US Operation Teapot MET, and India's Shakti V

matthewwight
Posts: 47
Joined: Apr 25, 2011 10:01 pm

US Operation Teapot MET, and India's Shakti V

Post by matthewwight » Oct 25, 2016 10:59 am

I am in a debate and the other individual claims, because operation teapot MET and India's Shakti V used U-233 that it proves it's potential to be weaponized.

How can I best rebuke this?



The US operation Teapot MET

https://en.wikipedia.org/wiki/Operation_Teapot

Used a hybrid core of Pu-239 and U-233.

The expected yield was 33kt and the actual yield was 22kt.


India's Shakti V supposedly was a very low yield 0.2kt U-233 weapon.

https://en.wikipedia.org/wiki/Pokhran-II




I am not able to find much if anything on Shakti V, I am unsure if it was a hybrid Pu-239 U-233 core like MET, or not.

macpacheco
Posts: 269
Joined: Jan 29, 2014 4:05 am
Location: Vitoria-ES-Brazil

Re: US Operation Teapot MET, and India's Shakti V

Post by macpacheco » Oct 31, 2016 7:58 am

matthewwight wrote:I am in a debate and the other individual claims, because operation teapot MET and India's Shakti V used U-233 that it proves it's potential to be weaponized.

How can I best rebuke this?



The US operation Teapot MET

https://en.wikipedia.org/wiki/Operation_Teapot

Used a hybrid core of Pu-239 and U-233.

The expected yield was 33kt and the actual yield was 22kt.


India's Shakti V supposedly was a very low yield 0.2kt U-233 weapon.

https://en.wikipedia.org/wiki/Pokhran-II




I am not able to find much if anything on Shakti V, I am unsure if it was a hybrid Pu-239 U-233 core like MET, or not.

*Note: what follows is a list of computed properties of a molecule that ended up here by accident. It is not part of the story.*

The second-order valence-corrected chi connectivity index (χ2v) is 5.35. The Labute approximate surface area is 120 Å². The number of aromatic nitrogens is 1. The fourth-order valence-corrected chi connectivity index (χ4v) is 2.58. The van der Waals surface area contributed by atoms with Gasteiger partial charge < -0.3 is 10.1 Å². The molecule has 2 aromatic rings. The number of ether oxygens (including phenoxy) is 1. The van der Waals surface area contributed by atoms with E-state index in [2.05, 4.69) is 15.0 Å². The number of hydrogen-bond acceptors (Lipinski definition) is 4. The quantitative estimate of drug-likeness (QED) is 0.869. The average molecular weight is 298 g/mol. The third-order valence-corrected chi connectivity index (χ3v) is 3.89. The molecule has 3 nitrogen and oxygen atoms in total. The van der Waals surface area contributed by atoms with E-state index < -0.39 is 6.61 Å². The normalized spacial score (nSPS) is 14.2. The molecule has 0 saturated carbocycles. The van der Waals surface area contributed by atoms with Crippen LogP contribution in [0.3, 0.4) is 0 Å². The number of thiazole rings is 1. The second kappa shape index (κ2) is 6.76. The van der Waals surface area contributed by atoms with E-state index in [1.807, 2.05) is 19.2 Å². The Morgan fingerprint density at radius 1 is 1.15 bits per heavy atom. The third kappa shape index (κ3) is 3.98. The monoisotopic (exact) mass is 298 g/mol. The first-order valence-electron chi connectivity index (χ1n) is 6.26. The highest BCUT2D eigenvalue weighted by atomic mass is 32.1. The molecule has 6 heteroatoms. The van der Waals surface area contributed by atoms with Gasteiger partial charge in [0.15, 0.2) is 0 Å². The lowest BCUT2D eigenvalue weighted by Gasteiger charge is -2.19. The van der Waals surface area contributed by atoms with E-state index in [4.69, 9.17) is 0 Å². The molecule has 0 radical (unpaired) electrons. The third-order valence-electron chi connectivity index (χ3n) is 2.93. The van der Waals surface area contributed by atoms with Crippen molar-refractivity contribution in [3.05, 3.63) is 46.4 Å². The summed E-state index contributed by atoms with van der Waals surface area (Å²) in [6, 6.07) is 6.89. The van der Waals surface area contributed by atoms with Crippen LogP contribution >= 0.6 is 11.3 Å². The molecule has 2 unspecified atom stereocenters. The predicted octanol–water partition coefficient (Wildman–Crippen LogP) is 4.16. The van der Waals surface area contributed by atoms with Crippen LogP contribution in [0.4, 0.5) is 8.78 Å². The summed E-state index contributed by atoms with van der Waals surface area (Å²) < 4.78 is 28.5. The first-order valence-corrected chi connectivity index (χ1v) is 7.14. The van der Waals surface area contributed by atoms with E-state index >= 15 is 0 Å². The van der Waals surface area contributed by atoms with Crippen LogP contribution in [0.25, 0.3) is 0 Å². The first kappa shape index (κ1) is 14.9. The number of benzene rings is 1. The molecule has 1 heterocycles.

0.2 kt = 200 tons of TNT equivalent. All operational nuclear weapons have at least 1000 times more yield to be conservative (200kt). Doesn't matter if it was a pure U233 or hybrid, all operational Indian nukes don't use U233.
The basic issue here is that there are no known operational nuclear weapons in anybody's arsenal using U233.
That should be the core point that drives the discussion. Th232/U233 is great for thermal spectrum nuclear (power generation), but a nuclear weapon is fast spectrum only, and that's where Plutonium works better (3+ neutrons per fission fast, vs 1.9 neutrons per fission thermal).
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E Ireland
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Joined: Jun 19, 2013 11:49 am

Re: US Operation Teapot MET, and India's Shakti V

Post by E Ireland » Oct 31, 2016 3:35 pm

Point of order - subkiloton nuclear weapons have been widely deployed with various militaries in various roles in the past.
Also there is no technical reason you could not use 233U in a nuclear weapon - the question is, why would you want to? It has numerous technical challenges - and if you have a kilo of 233U you want to use in weapons it is probalby easier to blend it with depleted uranium and use it to manufacture weapons plutonium.

KitemanSA
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Joined: Jun 05, 2011 6:59 pm
Location: NoOPWA

Re: US Operation Teapot MET, and India's Shakti V

Post by KitemanSA » Oct 31, 2016 11:33 pm

The basic problem is that you effectively have to have it to breed it. In which case, why breed it? Yes, it may be possible, but the numbers say it isn't practical.
Current weapons count:
Uranium sourced weapons: ~20,000
Thorium sourced weapons: ZERO.
DRJ : Engineer - NAVSEA : (Retired)

Kurt Sellner
Posts: 576
Joined: Nov 14, 2013 7:47 pm
Location: Iowa, USA

Re: US Operation Teapot MET, and India's Shakti V

Post by Kurt Sellner » Nov 08, 2016 11:34 am

matthewwight wrote:I am in a debate and the other individual claims, because operation teapot MET and India's Shakti V used U-233 that it proves it's potential to be weaponized.

How can I best rebuke this?
I believe the best rebuke is in that those weapons required the use of plutonium to work. No one has tried a U-233 weapon because very few believe it would work. Those that tried to use U-233 blended with another material saw very poor results.
Disclaimer: I am an engineer but not a nuclear engineer, mechanical engineer, chemical engineer, or industrial engineer. My education included electrical, computer, and software engineering.

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